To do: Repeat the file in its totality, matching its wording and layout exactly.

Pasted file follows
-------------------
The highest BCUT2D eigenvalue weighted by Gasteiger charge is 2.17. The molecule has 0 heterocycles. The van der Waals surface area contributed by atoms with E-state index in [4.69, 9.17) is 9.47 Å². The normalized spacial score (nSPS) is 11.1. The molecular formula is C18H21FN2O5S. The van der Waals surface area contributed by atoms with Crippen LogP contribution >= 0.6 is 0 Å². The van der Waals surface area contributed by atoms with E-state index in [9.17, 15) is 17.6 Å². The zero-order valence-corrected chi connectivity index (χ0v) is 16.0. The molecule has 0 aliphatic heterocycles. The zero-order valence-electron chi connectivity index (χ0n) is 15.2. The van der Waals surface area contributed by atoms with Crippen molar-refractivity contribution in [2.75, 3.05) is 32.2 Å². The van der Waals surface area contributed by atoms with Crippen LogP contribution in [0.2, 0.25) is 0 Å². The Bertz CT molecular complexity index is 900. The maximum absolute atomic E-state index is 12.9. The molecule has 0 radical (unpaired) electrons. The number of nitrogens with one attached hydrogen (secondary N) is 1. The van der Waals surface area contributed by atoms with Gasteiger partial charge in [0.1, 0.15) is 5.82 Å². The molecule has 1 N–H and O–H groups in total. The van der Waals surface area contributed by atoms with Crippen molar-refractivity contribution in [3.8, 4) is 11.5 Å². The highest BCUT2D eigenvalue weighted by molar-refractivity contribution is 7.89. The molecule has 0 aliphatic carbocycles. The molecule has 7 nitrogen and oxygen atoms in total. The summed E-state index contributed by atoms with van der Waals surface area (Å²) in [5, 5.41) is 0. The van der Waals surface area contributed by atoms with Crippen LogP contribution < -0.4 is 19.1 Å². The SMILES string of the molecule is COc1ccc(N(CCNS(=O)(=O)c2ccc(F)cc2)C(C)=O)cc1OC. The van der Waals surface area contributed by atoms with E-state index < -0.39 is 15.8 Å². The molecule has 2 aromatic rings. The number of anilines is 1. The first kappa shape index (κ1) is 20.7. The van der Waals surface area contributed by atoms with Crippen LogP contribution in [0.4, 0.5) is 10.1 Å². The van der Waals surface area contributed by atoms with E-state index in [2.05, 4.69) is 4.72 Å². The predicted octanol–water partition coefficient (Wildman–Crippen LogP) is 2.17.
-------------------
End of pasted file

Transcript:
The highest BCUT2D eigenvalue weighted by Gasteiger charge is 2.17. The molecule has 0 heterocycles. The van der Waals surface area contributed by atoms with E-state index in [4.69, 9.17) is 9.47 Å². The normalized spacial score (nSPS) is 11.1. The molecular formula is C18H21FN2O5S. The van der Waals surface area contributed by atoms with Crippen LogP contribution >= 0.6 is 0 Å². The van der Waals surface area contributed by atoms with E-state index in [9.17, 15) is 17.6 Å². The zero-order valence-corrected chi connectivity index (χ0v) is 16.0. The molecule has 0 aliphatic heterocycles. The zero-order valence-electron chi connectivity index (χ0n) is 15.2. The van der Waals surface area contributed by atoms with Crippen molar-refractivity contribution in [2.75, 3.05) is 32.2 Å². The van der Waals surface area contributed by atoms with Crippen LogP contribution in [0.2, 0.25) is 0 Å². The Bertz CT molecular complexity index is 900. The maximum absolute atomic E-state index is 12.9. The molecule has 0 radical (unpaired) electrons. The number of nitrogens with one attached hydrogen (secondary N) is 1. The van der Waals surface area contributed by atoms with Gasteiger partial charge in [0.1, 0.15) is 5.82 Å². The molecule has 1 N–H and O–H groups in total. The van der Waals surface area contributed by atoms with Crippen molar-refractivity contribution in [3.8, 4) is 11.5 Å². The highest BCUT2D eigenvalue weighted by molar-refractivity contribution is 7.89. The molecule has 0 aliphatic carbocycles. The molecule has 7 nitrogen and oxygen atoms in total. The summed E-state index contributed by atoms with van der Waals surface area (Å²) in [5, 5.41) is 0. The van der Waals surface area contributed by atoms with Crippen LogP contribution < -0.4 is 19.1 Å². The SMILES string of the molecule is COc1ccc(N(CCNS(=O)(=O)c2ccc(F)cc2)C(C)=O)cc1OC. The van der Waals surface area contributed by atoms with E-state index < -0.39 is 15.8 Å². The molecule has 2 aromatic rings. The number of anilines is 1. The first kappa shape index (κ1) is 20.7. The van der Waals surface area contributed by atoms with Crippen LogP contribution in [0.4, 0.5) is 10.1 Å². The van der Waals surface area contributed by atoms with E-state index in [2.05, 4.69) is 4.72 Å². The predicted octanol–water partition coefficient (Wildman–Crippen LogP) is 2.17.